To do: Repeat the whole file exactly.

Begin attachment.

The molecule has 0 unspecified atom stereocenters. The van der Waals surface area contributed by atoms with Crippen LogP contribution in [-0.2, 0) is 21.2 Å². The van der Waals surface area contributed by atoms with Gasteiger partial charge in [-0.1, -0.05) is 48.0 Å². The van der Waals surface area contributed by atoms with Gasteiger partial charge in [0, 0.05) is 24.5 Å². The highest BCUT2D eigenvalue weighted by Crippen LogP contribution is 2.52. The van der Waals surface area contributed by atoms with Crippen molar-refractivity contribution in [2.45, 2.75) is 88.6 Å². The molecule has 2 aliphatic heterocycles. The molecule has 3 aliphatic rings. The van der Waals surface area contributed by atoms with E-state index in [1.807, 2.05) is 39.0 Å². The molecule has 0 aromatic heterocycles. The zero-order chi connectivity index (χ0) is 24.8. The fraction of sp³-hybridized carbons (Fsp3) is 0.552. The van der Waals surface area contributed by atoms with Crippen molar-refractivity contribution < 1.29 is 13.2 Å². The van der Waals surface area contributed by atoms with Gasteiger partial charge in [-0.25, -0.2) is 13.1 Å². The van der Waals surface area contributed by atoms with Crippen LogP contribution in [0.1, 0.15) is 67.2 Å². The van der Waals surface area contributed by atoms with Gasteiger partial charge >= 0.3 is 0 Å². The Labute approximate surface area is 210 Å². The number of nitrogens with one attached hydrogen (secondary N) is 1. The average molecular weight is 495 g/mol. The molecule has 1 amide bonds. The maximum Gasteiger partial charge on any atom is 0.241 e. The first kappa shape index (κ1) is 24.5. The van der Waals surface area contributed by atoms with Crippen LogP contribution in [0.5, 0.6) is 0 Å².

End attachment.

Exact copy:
The molecule has 0 unspecified atom stereocenters. The van der Waals surface area contributed by atoms with Crippen LogP contribution in [-0.2, 0) is 21.2 Å². The van der Waals surface area contributed by atoms with Gasteiger partial charge in [-0.1, -0.05) is 48.0 Å². The van der Waals surface area contributed by atoms with Gasteiger partial charge in [0, 0.05) is 24.5 Å². The highest BCUT2D eigenvalue weighted by Crippen LogP contribution is 2.52. The van der Waals surface area contributed by atoms with Crippen molar-refractivity contribution in [2.45, 2.75) is 88.6 Å². The molecule has 2 aliphatic heterocycles. The molecule has 3 aliphatic rings. The van der Waals surface area contributed by atoms with E-state index in [1.807, 2.05) is 39.0 Å². The molecule has 0 aromatic heterocycles. The zero-order chi connectivity index (χ0) is 24.8. The fraction of sp³-hybridized carbons (Fsp3) is 0.552. The van der Waals surface area contributed by atoms with Crippen molar-refractivity contribution < 1.29 is 13.2 Å². The van der Waals surface area contributed by atoms with Gasteiger partial charge in [-0.25, -0.2) is 13.1 Å². The van der Waals surface area contributed by atoms with Crippen LogP contribution in [0.1, 0.15) is 67.2 Å². The van der Waals surface area contributed by atoms with Gasteiger partial charge >= 0.3 is 0 Å². The Labute approximate surface area is 210 Å². The number of nitrogens with one attached hydrogen (secondary N) is 1. The average molecular weight is 495 g/mol. The molecule has 1 amide bonds. The maximum Gasteiger partial charge on any atom is 0.241 e. The first kappa shape index (κ1) is 24.5. The van der Waals surface area contributed by atoms with Crippen LogP contribution in [0.5, 0.6) is 0 Å².